Turkey’s Erdoğan argues with journalism student over press freedom question

Turkish President Recep Tayyip Erdoğan on Thursday argued with a student of journalism who asked him a question about the state of freedom of the press in Turkey, with the president insisting that there is press freedom in the country, Turkish media reports said on Friday.

The debate took place during a sahoor, or pre-dawn meal, at the presidential palace in Ankara on Thursday where students were invited by Erdoğan’s wife, Emine, for sahoor on the occasion of the Muslim holy month of Ramadan.

The student, who is in his second year at Ankara’s Gazi University journalism department, told Erdoğan he thinks there is no press freedom in Turkey and that the president should be open to criticism.

The student’s name was not revealed.

In response, Erdoğan said: “You are free just by being able to ask a president such a question in the president’s own house.”

When the student said he did not want to see journalists being jailed in Turkey, Erdoğan said the freedom of a journalist ends when they violate another person’s freedom.

“If a journalist who humiliates my family members in the worst way with insults is arrested within the scope of the law, will you still say, ‘It is a journalist’s freedom [to do such things]?’” Erdoğan said.

Currently, there are around 250 journalists in Turkey’s jails, which makes the country the number one jailer of journalists in the world.

When the student recalled the dismissal of journalist İrfan Değirmenci from Kanal D last year on the grounds that he announced he would vote against a government-sponsored constitutional reform package, which was presented to a public vote in April 2017, Erdoğan said the firing of Değirmenci had nothing to do with him because he was fired by the boss of Kanal D, which was businessman Aydın Doğan at the time.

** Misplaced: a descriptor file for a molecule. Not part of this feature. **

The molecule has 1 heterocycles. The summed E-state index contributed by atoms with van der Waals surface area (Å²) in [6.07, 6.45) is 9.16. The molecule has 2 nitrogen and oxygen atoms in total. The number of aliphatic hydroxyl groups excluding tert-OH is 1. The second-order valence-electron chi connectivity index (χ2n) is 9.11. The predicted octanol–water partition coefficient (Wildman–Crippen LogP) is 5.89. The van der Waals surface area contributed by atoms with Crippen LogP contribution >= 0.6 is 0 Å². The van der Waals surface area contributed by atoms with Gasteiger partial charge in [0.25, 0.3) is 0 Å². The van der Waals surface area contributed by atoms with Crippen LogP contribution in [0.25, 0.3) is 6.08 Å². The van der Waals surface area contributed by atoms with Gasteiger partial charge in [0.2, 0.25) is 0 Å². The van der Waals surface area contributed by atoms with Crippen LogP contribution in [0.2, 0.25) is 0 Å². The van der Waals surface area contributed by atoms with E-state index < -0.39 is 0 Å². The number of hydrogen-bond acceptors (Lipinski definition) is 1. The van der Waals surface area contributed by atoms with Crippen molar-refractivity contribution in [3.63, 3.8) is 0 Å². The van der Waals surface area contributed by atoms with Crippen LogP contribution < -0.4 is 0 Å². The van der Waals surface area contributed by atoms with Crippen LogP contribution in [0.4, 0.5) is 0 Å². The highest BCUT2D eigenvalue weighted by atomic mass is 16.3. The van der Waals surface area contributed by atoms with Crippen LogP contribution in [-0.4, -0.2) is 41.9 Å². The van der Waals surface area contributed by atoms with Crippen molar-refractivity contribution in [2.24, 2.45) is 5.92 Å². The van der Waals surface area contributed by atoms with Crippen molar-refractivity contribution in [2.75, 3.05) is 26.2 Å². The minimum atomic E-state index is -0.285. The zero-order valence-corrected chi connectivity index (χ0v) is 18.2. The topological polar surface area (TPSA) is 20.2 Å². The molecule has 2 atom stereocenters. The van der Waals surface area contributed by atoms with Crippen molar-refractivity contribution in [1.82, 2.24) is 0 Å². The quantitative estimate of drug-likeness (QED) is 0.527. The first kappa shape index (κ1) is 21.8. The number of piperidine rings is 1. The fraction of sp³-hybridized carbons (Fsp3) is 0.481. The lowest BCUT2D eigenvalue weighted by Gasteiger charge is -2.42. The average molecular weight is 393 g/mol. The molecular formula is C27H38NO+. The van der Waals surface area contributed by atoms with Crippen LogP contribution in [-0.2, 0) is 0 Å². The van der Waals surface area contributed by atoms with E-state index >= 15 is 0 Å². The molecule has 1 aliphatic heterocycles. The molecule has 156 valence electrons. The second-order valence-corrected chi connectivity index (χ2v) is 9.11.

In response, the student told Erdoğan that the boss of the Kanal D is under Erdoğan’s control.

“Shame on you. The entire world knows how Kanal D’s boss has feelings of animosity for me, but you don’t know this,” Erdoğan told the student.

It is common in Turkey for journalists to be investigated and jailed for their work. Turkey is ranked 157th among 180 countries in the 2018 World Press Freedom Index released by Reporters Without Borders (RSF). If Turkey falls two more places, it will make it to the list of countries on the blacklist, which have the poorest record in press freedom.

Turkey is the biggest jailer of journalists in the world. The most recent figures documented by SCF show that 242 journalists and media workers were in jail as of June 3, 2018, most in pretrial detention. Of those in prison 182 were under arrest pending trial while only 60 journalists have been convicted and are serving their time. Detention warrants are outstanding for 142 journalists who are living in exile or remain at large in Turkey.

Detaining tens of thousands of people over alleged links to the Gülen movement, the government also closed down some 200 media outlets, including Kurdish news agencies and newspapers, after a coup attempt in Turkey on July 15, 2016. (SCF with turkishminute.com)

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